WisDems: “I respected Scott Walker. Then I worked for him.”

Contact: Alex Japko, alexj@wisdems.org

Today, former Walker cabinet appointee Peter Bildsten is once again denouncing his former boss for putting himself before the people of Wisconsin, this time in an op-ed for The Atlantic. Bildsten documents how the Walker administration politicized government agencies with the explicit purpose of boosting the governor’s presidential prospects and serving his big donors. The article details how he and other cabinet members were shut down when they tried to fix problems like road quality, predatory payday lending, or the deterioration of the state’s corrections facilities. He also explains the lengths to which the Walker administration went to avoid transparency. Bildsten is one of four cabinet members who has spoken out against Walker this year.
Read excerpts from the piece below.The Atlantic: I Respected Scott Walker. Then I Worked For Him.

By Peter Bildsten

I joined Walker’s administration at the very beginning, in 2011, and at first I enjoyed my job and respected the governor. I thought he was more of a technocrat than a partisan, driven to improve governance of the state he loved. 

…Even early on, however, I noticed that not everything was as it should be. At more than one Cabinet meeting, the Secretary of the Department of Administration, Mike Huebsch, told us never to send him or the governor any electronic documents of consequence, and to avoid the use of our state-issued cell phones. “If you send me an important report electronically, I won’t open it,” I remember him saying, “and if you call me on your state phone, I won’t answer it.”  If we had any important documents, they were to be “walked over” and hand delivered to the governor’s office. As a result, open record requests by the media or political opponents would be almost futile. This lack of transparency would be a hallmark of the Walker administration.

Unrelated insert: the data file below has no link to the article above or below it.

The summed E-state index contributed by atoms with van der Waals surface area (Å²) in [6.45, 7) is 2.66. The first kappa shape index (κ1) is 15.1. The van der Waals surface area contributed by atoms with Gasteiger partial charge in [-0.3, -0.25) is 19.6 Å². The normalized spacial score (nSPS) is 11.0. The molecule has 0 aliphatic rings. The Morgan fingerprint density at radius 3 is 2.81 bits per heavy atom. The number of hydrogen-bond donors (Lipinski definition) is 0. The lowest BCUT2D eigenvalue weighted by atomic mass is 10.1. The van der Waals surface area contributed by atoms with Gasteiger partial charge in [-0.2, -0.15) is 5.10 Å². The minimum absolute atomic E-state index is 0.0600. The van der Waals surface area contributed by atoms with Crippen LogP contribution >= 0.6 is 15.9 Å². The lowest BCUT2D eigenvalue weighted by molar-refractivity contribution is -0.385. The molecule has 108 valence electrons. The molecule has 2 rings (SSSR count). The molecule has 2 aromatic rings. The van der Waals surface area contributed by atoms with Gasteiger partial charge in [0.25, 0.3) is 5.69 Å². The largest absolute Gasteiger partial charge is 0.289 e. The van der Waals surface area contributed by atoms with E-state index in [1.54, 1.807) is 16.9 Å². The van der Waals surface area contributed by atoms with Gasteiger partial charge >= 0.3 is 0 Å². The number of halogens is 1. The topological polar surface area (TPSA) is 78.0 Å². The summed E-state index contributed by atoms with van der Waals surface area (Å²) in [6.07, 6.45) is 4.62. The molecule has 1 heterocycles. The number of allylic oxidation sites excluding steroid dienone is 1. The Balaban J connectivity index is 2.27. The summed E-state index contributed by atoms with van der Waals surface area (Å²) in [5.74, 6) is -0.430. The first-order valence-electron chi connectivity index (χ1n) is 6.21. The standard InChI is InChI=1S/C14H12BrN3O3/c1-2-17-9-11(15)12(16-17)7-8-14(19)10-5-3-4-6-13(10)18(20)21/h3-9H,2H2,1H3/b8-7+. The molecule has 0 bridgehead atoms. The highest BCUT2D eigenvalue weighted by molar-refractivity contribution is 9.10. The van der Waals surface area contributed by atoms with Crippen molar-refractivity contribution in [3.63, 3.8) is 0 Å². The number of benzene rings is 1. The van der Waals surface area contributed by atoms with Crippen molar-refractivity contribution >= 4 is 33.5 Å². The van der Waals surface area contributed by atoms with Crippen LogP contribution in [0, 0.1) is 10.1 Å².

…Later, when Walker titled his 2013 book Unintimidated and bragged about how he “stood up to union thugs and protesters,” I thought back to how he regularly ducked in and out of the capitol via a tunnel, always escorted by a heavy security detail.  Unintimidated is not exactly the word that comes to mind, but Republicans in Washington accepted Walker’s self-image and talked him up as a strong presidential contender.

And the more they talked, the worse life in Walker’s cabinet became. The technocrat I had respected vanished, replaced by a partisan who thought the White House was in reach.

After he won his recall election, Walker rarely attended cabinet meetings anymore, and radically reduced the number of one-on-one’s with cabinet secretaries. He took more far-right positions, probably because he thought they would play well with the Republican base.  Funding for public education and our University of Wisconsin system was cut dramatically. Our infrastructure continued to deteriorate to the point that we ranked 49th in the nation in the quality of our roads and bridges.

…Throughout  2014, Walker was traveling the country, gearing up for a presidential run. He was a regular on Fox News, and courting big-money donors. Our marching orders, meanwhile, were to play up each and every administration “success,” and to take care of special interests. Our agencies became politicized.

…When a lobbyist for the payday lending industry asked to meet with me to discuss yet another request for regulatory “relief,” I rebuffed him. Fifteen minutes later, I got a call from the governor’s office directing me to give full consideration to the lobbyist’s requests because he represented big supporters of the administration. I did, but it was another straw on the camel’s back. It seemed to me that, for Walker, political friends and donors came first.

…Walker wanted to do right by Wisconsin when he was first elected governor—or so it seemed to me. But the longer he was in office, and the more public attention came his way, the more he changed his focus from improving the lot of the people of his state, to improving his standing with the Republican Party.In so doing he made decisions that were bad for Wisconsin—and, if the latest polls are right—ultimately bad for his political aspirations as well.

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